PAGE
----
PA Supreme Court: Malice Not A Prerequisite to Bad Faith
In a much anticipated decision, the Pennsylvania Supreme Court cemented and clarified the test for bad faith set out in the 1994 Superior Court decision Terletsky v. Prudential—that an insurer’s bad faith is established by demonstrating it (1) lacked a reasonable basis for denying the policy’s benefits, and (2) knew of or recklessly disregarded its inadequate basis for denial. Policyholders asserting an insurance bad faith claim need not show a dishonest purpose or motive of self-interest or ill will to prove their claim against insurers under Pennsylvania’s insurance bad faith statute, 42 Pa. C.S.A. § 8371. Rancosky v. Washington Nat’l Ins. Co., No. 28 WAP 2016 (Pa. Sept. 28, 2017).
In the underlying case, the Pennsylvania Superior Court held that Conseco Health Insurance Co. did not have a reasonable basis for denying waiver of premium benefits to LeAnn Rancosky, who suffered from ovarian cancer. The Superior Court, based upon its reading of Terletsky, partially vacated the trial court’s judgment and held that bad faith is established by demonstrating the insurer’s lack of a reasonable basis for denying the claim. The Court further held that, instead of constituting a third element, dishonest purpose and motive of self-interest or ill will are probative factors in determining the second prong of the Terletsky test, i.e. that the insurer knew of or recklessly disregarded its inadequate basis for denial.
The Pennsylvania Supreme Court upheld the Superior Court’s decision, examining closely the General Assembly’s intent in enacting Section 8371. The Supreme Court noted that the case law on bad faith was instructive in laying out an overview of bad faith, but that no case had squarely addressed the legal test of Section 8371. The Court analyzed whether an award for punitive damages under Section 8371 must meet a higher evidentiary standard than that for bad faith generally, concluding that Section 8371 does not distinguish between the standards for finding bad faith generally and for imposing punitive and other categories of damages. Consequently, while mere negligence is insufficient to establish bad faith, claimants must only show recklessness on the part of the insurer to prove bad faith and potentially get the attendant punitive damages provided for by Section 8371.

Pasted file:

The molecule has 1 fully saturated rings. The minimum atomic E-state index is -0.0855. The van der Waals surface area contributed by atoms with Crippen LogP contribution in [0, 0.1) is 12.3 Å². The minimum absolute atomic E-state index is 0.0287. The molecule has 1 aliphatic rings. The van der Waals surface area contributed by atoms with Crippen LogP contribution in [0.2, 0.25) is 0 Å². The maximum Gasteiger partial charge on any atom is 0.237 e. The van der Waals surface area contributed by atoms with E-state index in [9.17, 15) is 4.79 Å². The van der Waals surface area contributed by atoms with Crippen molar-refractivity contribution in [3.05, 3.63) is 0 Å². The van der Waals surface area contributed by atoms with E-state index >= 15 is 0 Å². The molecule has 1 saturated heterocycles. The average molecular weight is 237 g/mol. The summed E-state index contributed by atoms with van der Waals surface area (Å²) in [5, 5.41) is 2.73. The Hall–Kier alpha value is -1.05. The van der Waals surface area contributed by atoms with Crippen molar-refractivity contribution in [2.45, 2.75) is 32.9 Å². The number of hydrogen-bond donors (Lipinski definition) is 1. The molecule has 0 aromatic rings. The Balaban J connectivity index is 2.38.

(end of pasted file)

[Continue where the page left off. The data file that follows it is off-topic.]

The Pennsylvania Supreme Court’s opinion in Rancosky sets a clear path for plaintiffs to prove bad faith based on recklessness, and without any evidence of self-interest or ill will. While this appears to be largely a continuation of the longstanding Superior Court precedent established in Terletsky, it may also signal that the Pennsylvania Supreme Court, which has seen a significant shift in its Justices over the past several years, is becoming increasingly friendly to policyholders. Saul Ewing Arnstein & Lehr’s team of insurance attorneys have a broad range of experience in litigating such matters in Pennsylvania courts, and will continue to monitor and report on developments in the law of bad faith.